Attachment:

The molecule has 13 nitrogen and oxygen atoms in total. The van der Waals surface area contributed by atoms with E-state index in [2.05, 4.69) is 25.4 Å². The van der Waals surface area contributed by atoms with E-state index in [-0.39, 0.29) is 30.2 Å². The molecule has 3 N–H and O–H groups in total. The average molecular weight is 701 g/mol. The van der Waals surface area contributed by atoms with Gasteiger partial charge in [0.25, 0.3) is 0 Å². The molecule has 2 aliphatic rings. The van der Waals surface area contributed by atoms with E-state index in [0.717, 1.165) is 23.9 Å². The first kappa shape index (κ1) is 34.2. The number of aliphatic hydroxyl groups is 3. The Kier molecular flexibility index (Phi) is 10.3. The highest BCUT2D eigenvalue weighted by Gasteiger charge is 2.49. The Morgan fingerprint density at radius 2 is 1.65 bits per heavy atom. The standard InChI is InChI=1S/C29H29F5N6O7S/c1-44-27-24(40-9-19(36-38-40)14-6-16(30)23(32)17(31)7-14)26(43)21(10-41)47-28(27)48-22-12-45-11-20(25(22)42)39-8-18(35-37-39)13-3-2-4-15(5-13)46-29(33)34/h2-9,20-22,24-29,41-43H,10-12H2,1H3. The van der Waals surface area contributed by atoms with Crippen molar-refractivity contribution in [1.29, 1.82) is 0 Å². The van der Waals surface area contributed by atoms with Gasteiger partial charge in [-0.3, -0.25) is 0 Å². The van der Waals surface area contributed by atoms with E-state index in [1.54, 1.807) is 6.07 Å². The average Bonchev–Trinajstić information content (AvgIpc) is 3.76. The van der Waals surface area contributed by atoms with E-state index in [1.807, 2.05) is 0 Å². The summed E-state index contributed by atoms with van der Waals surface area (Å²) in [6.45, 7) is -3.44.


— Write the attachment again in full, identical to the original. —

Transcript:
The molecule has 13 nitrogen and oxygen atoms in total. The van der Waals surface area contributed by atoms with E-state index in [2.05, 4.69) is 25.4 Å². The van der Waals surface area contributed by atoms with E-state index in [-0.39, 0.29) is 30.2 Å². The molecule has 3 N–H and O–H groups in total. The average molecular weight is 701 g/mol. The van der Waals surface area contributed by atoms with Gasteiger partial charge in [0.25, 0.3) is 0 Å². The molecule has 2 aliphatic rings. The van der Waals surface area contributed by atoms with E-state index in [0.717, 1.165) is 23.9 Å². The first kappa shape index (κ1) is 34.2. The number of aliphatic hydroxyl groups is 3. The Kier molecular flexibility index (Phi) is 10.3. The highest BCUT2D eigenvalue weighted by Gasteiger charge is 2.49. The Morgan fingerprint density at radius 2 is 1.65 bits per heavy atom. The standard InChI is InChI=1S/C29H29F5N6O7S/c1-44-27-24(40-9-19(36-38-40)14-6-16(30)23(32)17(31)7-14)26(43)21(10-41)47-28(27)48-22-12-45-11-20(25(22)42)39-8-18(35-37-39)13-3-2-4-15(5-13)46-29(33)34/h2-9,20-22,24-29,41-43H,10-12H2,1H3. The van der Waals surface area contributed by atoms with Crippen molar-refractivity contribution in [1.29, 1.82) is 0 Å². The van der Waals surface area contributed by atoms with Gasteiger partial charge in [-0.3, -0.25) is 0 Å². The van der Waals surface area contributed by atoms with E-state index in [1.54, 1.807) is 6.07 Å². The average Bonchev–Trinajstić information content (AvgIpc) is 3.76. The van der Waals surface area contributed by atoms with E-state index in [1.807, 2.05) is 0 Å². The summed E-state index contributed by atoms with van der Waals surface area (Å²) in [6.45, 7) is -3.44.